This interview is over 1 year old and may no longer be up to date or reflect the interviewee/interviewees’ positions
by Todd Simpson, Head Editor, INALJ New York City
Rosa Longacre …Registrar/Archivist
Todd: In the interest of full disclosure, we met when we were both Library Assistants, you were working in ILL and I was working Evening & Weekend Circulation at the Geisel Library, UCSD. Since then we’ve both completed our MLIS degrees, and ended up working in completely different roles. I can’t wait to find out what you’re up to now.
Tell us about where you’re working and how you found it?
Rosa: I am currently the Registrar/Archivist at the San Diego Museum of Man. I have been at the Museum of Man since March of 2012. I was originally hired on as a Project Archivist through a CLIR (Council on Library and Information Resources) Grant. At the beginning of 2013 a coworker left and her position opened up at the museum. I was able to transition into her position and become the Registrar/Archivist as a full-time permanent position. I found the original job as the Project Archivist when a friend sent me a job positing on the RCAAM ListServ.
Todd: I hope you thanked that friend profusely! But what does a Registrar/Archivist actually do?
Rosa: In my current position as Registrar/Archivist I am in charge of cataloging all objects, managing our collection management system (PastPerfect), all incoming accession and deaccession paperwork, and all loan paperwork and transportation for exhibits.
Todd: What courses, internships, or previous positions gave you the skill set to thrive in your current job?
Rosa: While I was in Library School I held positions at both public libraries and university libraries. Near the end of my library program I was lucky enough to do an internship at the San Diego History Center where I helped process manuscripts and create finding aids. My experience from that position allowed me to get a job at the Mandeville Special Collections Library as a Manuscript Processor. After I finished my degree I was able to find my first professional position as the Librarian/Archivist at the Barona Cultural Center & Museum. This job was great because I was the solo librarian/archivist. I gained a ton of experience being a solo archivist; including creating budgets, goals, and programming that I was never able to do in the past.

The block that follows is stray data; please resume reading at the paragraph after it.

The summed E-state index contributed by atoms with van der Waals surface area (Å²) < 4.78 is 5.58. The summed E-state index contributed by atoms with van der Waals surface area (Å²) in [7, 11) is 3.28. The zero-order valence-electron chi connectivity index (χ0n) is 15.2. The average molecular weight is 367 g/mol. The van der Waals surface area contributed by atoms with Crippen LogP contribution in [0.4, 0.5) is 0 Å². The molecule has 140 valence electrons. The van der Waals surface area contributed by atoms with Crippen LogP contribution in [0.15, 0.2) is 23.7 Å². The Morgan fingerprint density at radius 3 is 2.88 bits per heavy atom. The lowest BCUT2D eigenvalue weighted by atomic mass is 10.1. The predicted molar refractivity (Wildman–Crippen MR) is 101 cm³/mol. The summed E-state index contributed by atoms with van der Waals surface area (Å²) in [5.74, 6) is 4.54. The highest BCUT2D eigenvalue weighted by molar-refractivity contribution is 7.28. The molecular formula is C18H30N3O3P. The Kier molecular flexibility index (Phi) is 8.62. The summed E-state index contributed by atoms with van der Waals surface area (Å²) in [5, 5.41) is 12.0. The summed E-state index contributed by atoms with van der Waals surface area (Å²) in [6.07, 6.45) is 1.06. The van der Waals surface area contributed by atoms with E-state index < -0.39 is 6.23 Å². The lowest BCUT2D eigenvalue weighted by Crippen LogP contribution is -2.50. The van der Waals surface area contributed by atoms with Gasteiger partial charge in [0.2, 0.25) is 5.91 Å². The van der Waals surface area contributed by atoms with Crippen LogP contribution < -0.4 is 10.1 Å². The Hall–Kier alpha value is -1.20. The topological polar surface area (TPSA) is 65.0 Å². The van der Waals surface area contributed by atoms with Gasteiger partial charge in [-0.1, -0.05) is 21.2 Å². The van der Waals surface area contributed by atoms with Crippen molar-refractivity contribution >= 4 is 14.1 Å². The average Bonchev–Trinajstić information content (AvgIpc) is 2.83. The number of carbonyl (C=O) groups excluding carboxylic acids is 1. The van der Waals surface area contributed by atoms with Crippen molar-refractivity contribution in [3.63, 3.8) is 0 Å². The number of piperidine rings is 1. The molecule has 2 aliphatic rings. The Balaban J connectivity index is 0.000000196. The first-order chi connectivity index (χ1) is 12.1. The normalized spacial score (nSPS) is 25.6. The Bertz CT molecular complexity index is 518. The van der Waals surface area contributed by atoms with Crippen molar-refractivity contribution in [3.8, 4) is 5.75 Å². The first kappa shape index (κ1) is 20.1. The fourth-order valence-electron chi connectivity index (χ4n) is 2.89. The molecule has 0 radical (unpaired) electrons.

Todd: You’ve transitioned your career from academic libraries to museum archives, was that hard to do?
Rosa: I feel like I got lucky with my transition. I was hired at the Barona Cultural Center & Museum because I had a background in BOTH archival studies and public libraries. BCCM wanted a librarian/archivist who could do both. I have found that a lot of smaller museums are usually looking for someone who can wear many hats professionally. It was due to my experience at BCCM that I was able to get a job at the San Diego Museum of Man because of my experience working in a museum setting, but also because of my experience working with the Kumeyaay (native group in San Diego County).
Todd: What is your advice to those of us looking for work?
Rosa: Get as many skills as possible. If you have time, try to volunteer or intern at an institution that interests you, because you never know if something will come from that opportunity. Also, try and get experience with skills where you are the weakest. Example, if you have never worked at a reference desk, try and see if you can shadow someone or do a few hours a week at a local library or historical society. This will help you pad your resume and open you up to new jobs that you might never have considered.
Todd: Any websites or feeds or blogs we should be following?
Rosa: I get RSS feeds for the Records Management Roundtable through the Society of American Archivists (SAA), and the Registrars Committee through the American Association of Museums (RCAAM). If you are interested in transitioning over to the museum world, definitely start checking out some of the museum association websites and listservs.
Todd: What’s your favorite thing about libraries?
Rosa: I love libraries! I read about a book a week, so my favorite thing is all the money I save by being able to check out a book instead of buying one.
Todd: So you check out a lot of books but do you use eBook Readers?
Rosa: My husband recently bought me a Nook. I was always so against eBook readers because I felt like they went against everything I loved about libraries. But, I finally caved. I have to say, I love it! Not only is it convenient, but it also helps save paper. The hippie in me loves that.
Todd: Rosa, it’s great to catch up! Thanks for taking some time out for INALJ.